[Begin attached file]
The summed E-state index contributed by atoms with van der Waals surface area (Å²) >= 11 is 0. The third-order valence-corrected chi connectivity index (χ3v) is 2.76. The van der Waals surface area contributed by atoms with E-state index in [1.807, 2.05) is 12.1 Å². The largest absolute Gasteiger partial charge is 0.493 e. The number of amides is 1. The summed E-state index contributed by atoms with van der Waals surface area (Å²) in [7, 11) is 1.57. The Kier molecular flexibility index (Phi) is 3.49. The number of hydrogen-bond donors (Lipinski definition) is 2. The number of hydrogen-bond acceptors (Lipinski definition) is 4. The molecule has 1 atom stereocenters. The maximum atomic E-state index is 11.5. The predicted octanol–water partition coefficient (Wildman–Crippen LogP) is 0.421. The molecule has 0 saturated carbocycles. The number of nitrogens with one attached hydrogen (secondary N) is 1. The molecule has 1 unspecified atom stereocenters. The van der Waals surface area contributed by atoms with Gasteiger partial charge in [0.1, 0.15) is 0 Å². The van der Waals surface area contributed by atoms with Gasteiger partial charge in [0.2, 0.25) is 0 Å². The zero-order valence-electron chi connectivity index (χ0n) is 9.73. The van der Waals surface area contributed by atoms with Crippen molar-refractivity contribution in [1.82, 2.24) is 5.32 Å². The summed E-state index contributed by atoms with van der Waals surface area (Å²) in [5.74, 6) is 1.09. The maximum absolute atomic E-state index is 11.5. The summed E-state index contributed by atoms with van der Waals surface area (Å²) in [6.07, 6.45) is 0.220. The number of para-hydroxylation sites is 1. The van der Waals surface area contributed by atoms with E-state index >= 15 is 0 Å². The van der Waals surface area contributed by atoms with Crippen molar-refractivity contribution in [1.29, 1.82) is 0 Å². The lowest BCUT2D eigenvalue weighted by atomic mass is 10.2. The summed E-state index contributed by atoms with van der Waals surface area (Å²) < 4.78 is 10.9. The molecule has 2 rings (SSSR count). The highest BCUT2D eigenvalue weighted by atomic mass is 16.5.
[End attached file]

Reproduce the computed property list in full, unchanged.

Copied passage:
The summed E-state index contributed by atoms with van der Waals surface area (Å²) >= 11 is 0. The third-order valence-corrected chi connectivity index (χ3v) is 2.76. The van der Waals surface area contributed by atoms with E-state index in [1.807, 2.05) is 12.1 Å². The largest absolute Gasteiger partial charge is 0.493 e. The number of amides is 1. The summed E-state index contributed by atoms with van der Waals surface area (Å²) in [7, 11) is 1.57. The Kier molecular flexibility index (Phi) is 3.49. The number of hydrogen-bond donors (Lipinski definition) is 2. The number of hydrogen-bond acceptors (Lipinski definition) is 4. The molecule has 1 atom stereocenters. The maximum atomic E-state index is 11.5. The predicted octanol–water partition coefficient (Wildman–Crippen LogP) is 0.421. The molecule has 0 saturated carbocycles. The number of nitrogens with one attached hydrogen (secondary N) is 1. The molecule has 1 unspecified atom stereocenters. The van der Waals surface area contributed by atoms with Gasteiger partial charge in [0.1, 0.15) is 0 Å². The van der Waals surface area contributed by atoms with Gasteiger partial charge in [0.2, 0.25) is 0 Å². The zero-order valence-electron chi connectivity index (χ0n) is 9.73. The van der Waals surface area contributed by atoms with Crippen molar-refractivity contribution in [1.82, 2.24) is 5.32 Å². The summed E-state index contributed by atoms with van der Waals surface area (Å²) in [5.74, 6) is 1.09. The maximum absolute atomic E-state index is 11.5. The summed E-state index contributed by atoms with van der Waals surface area (Å²) in [6.07, 6.45) is 0.220. The number of para-hydroxylation sites is 1. The van der Waals surface area contributed by atoms with E-state index >= 15 is 0 Å². The van der Waals surface area contributed by atoms with Crippen molar-refractivity contribution in [1.29, 1.82) is 0 Å². The lowest BCUT2D eigenvalue weighted by atomic mass is 10.2. The summed E-state index contributed by atoms with van der Waals surface area (Å²) < 4.78 is 10.9. The molecule has 2 rings (SSSR count). The highest BCUT2D eigenvalue weighted by atomic mass is 16.5.